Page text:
Sunday, December 26, 2021

With the decline in literacy will The American Scholar still be publishing in its 100th year?

In the editor's note in the Winter 2022 issue of the American Scholar, it is written that The American Scholar is 90 years old. Will there be a centennial anniversary for the journal? At the 75th anniversary in 2007 Ted Widmer stated that there might not be a 100th anniversary because “Sound bites are shrinking, attention spans narrowing, and pubic language is degraded 24/7, from the vapid ad slogan to the lying speech to the vowelless text message” p.2

Sunday, December 19, 2021

How do West Virginians think when they choose Joe Manchin?

How is it that the people of West Virginia would elect someone like Joe Manchin to represent them in the U.S. Senate when he performs so poorly?

One reason might be that the people in West Virginia aren't that well educated. They are 45th in the nation in the quality of their education.

West Virginia ranks 41 in Pre-K through 12 and 47th in higher education.

People who make poor choices in their governmental representatives will receive poor service when it comes to their state resources for creating a quality life.

Our founding fathers knew that democracy took well educated votes if democracy is to work as a form of government of the people, for the people, and by the people. There could be no better example of the poor consequences in election decision making than in West Virginia.

The sad thing about West Virginians making such a poor choice for a Senator is that his performance not only affects the residents of West Virginia but the whole country.

How could citizens in better educated states help the voters in lower educated states choose better representatives to national office?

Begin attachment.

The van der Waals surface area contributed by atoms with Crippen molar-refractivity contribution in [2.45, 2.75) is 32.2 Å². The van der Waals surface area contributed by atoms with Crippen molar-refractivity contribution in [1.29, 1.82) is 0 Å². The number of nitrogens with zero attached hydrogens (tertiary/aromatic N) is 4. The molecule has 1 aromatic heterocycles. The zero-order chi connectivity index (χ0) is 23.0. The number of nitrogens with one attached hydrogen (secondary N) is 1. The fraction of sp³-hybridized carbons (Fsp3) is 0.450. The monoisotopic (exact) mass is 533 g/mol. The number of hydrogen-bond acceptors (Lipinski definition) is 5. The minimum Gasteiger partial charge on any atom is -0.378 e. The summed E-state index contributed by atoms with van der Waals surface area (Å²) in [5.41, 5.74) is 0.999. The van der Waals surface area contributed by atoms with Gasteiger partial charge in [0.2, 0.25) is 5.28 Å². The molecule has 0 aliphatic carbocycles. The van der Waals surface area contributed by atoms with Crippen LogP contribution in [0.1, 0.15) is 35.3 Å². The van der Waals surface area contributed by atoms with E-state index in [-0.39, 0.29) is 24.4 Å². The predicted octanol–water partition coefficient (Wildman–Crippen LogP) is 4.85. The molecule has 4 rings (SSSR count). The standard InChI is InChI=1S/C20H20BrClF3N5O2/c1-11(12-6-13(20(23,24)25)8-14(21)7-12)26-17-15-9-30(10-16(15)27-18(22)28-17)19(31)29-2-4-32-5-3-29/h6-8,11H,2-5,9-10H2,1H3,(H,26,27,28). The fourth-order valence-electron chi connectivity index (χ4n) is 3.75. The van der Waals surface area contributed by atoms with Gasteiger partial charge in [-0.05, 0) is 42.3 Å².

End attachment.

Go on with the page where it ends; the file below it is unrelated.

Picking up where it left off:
Robert E. Lee and Me by Ty Seidule is MarkhamsSlowNews nonfiction book of 2021.

Robert E. Lee and Me by Ty Seidule is the book of the year in 2021 which most influenced me. I highly recommend it to anyone interested in systemic racism in America.


Political polarization has significant consequences for human well being.

And while the claim might sound extreme, we may in fact be putting our human survival at risk. We confront multiple dangers today that could well be the end of us. The top five on my list (in no particular order): the risk of nuclear annihilation, climate change and its consequences, how the growing gap between the world’s haves and have-nots risks global economic destabilization, misuse of emerging technologies, and the growing potential for widespread disease. It is clear that effectively confronting any of the first four will require that we get beyond seeing the world in polarized, us-versus-them terms. I had not previously framed addressing the risks of worldwide disease in this way, but the 2020 pandemic has made it obvious that there, too, failing to bring more encompassing perspective to bear could be our undoing.